Page Two. THE BLUE BONNET
-: THE BLUE BONNET :-
OVEMBER 5, 1935
A " eekly pubUeaUoll, . ubllahM " y tit. ut..•
eomp. ny of the U. S. 8. HOUSTON. C&~
lain G. E. Bak. r. U. 8. N.. c...........
. nd Comm. nder P. L ..... « e.. U••• N.
E: neutln Ollleer.
En. hrn C. J. Haekend•• IUltor.
A. it. Editor, Ro C. BaIl. Ch. pay Clark
Lt. Comdr. R. W. Shrum, ( ChC) Ena. W. C. Murphy
A..... ei. te Editor RoW. O'Brlen, BHle.
EIc! h. nl'e Editor W. H. O. borne Y3e.
H. R. Me eoby, AOMlc. S. D. St. ndafer, Seale.
Rudelle P. E., RMlc. Kitchen H. E. Cpl.
. R. Glider Sic.
The San BIas Indian is reputed to be
one of the pur'est aboriginal trains in
America. He is very proud of his race
and, unlike other Indian tribes, he has
been careful to keep his blood stream
pure. The male is short of stature, seldom
being over five feet in height. He
is stockily built, having broad shoulders,
a deep barrel chest and a short
stocky neck. His hips are narrow and
his leg are well proportioned. He
has the high cheek bone, straight
black hair and copper colored skin so
characteristic of the American Indain.
His nose is flat and very broad.
The female has much the same characteristics
of the male, lacking the
broad shoulder . They all had quite
g- ood figure. one of the males or
females were fat and all carried themselves
The men dress in store made trous
rs and hirts. The women however
ad the picturesque touch by wearing
a compl x designed and white patchwork
dr ss usually bordered and topp
d by yellow, black, or green cloth.
An endless amount of work seems to
b put in these dresses. Women the
world over are never satisfied with
the faces God g- ave them. These women
do not depend so much on cosm
tic' a do our American women,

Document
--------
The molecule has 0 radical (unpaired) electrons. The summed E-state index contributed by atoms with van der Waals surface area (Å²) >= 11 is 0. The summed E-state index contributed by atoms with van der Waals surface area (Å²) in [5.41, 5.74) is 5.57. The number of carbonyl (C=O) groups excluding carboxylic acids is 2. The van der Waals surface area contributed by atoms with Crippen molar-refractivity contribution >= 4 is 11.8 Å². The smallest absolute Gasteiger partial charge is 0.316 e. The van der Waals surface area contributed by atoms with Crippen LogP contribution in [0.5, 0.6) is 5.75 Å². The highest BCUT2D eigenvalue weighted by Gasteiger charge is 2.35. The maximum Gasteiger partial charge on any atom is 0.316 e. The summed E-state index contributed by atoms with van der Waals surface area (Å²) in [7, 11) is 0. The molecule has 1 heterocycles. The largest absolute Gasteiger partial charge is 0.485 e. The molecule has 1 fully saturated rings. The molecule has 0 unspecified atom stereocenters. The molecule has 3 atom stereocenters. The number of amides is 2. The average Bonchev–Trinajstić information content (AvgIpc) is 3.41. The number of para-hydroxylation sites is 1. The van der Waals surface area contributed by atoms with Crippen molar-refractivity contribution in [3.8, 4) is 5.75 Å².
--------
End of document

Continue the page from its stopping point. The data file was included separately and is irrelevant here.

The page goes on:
althoug- h they do use a small amount
of rouge on their cheek , but rather on
a triang- ular shaped brass ring in their
noses; large ear rings, two to four inches
in diameter, made of gold; a
scar running the entire length of their
nose and a band of stringed beads
some two inches wide wrapped tightly
around their ankles. The ear rings
The folks at home will enjoy reading
the BLUE BONNET. Mail it.
lIIary had a little plane
In which she liked to frisk
Now wasn't that an awful shame
Her little • • • • • • ••••
clothes on. Now and then the side
walls are decorated with posters of
bright colors advertising an old cinema
that has probably been picked up
in Panama or left by some trader who
occasionally stops to buy coconuts.
Some of the huts have a lean- to attached
that is used as a community
kitchen by several families occupying
These homes are located in a helter
skelter fashion in most of the villages;
but, in some they are arranged in an
orderly fashion with a main street
running the width of the village.
The daily meal which is cooked
over an open fire seems to consist
mostly of boiled fish, grated coconuts,
bananas and plantains. Corn, grain
and pOl'k must sometimes vary the diet
because corn and millet can be seen
drying in every village. A small variety
of pigs which are kept in small
pens are also een. Now and then an
occasional chicken also is seen.
Although the only flooring is the
natural sand of the islands, the dwellings
appeared to be remarkably clean.
As a matter of fact the entire island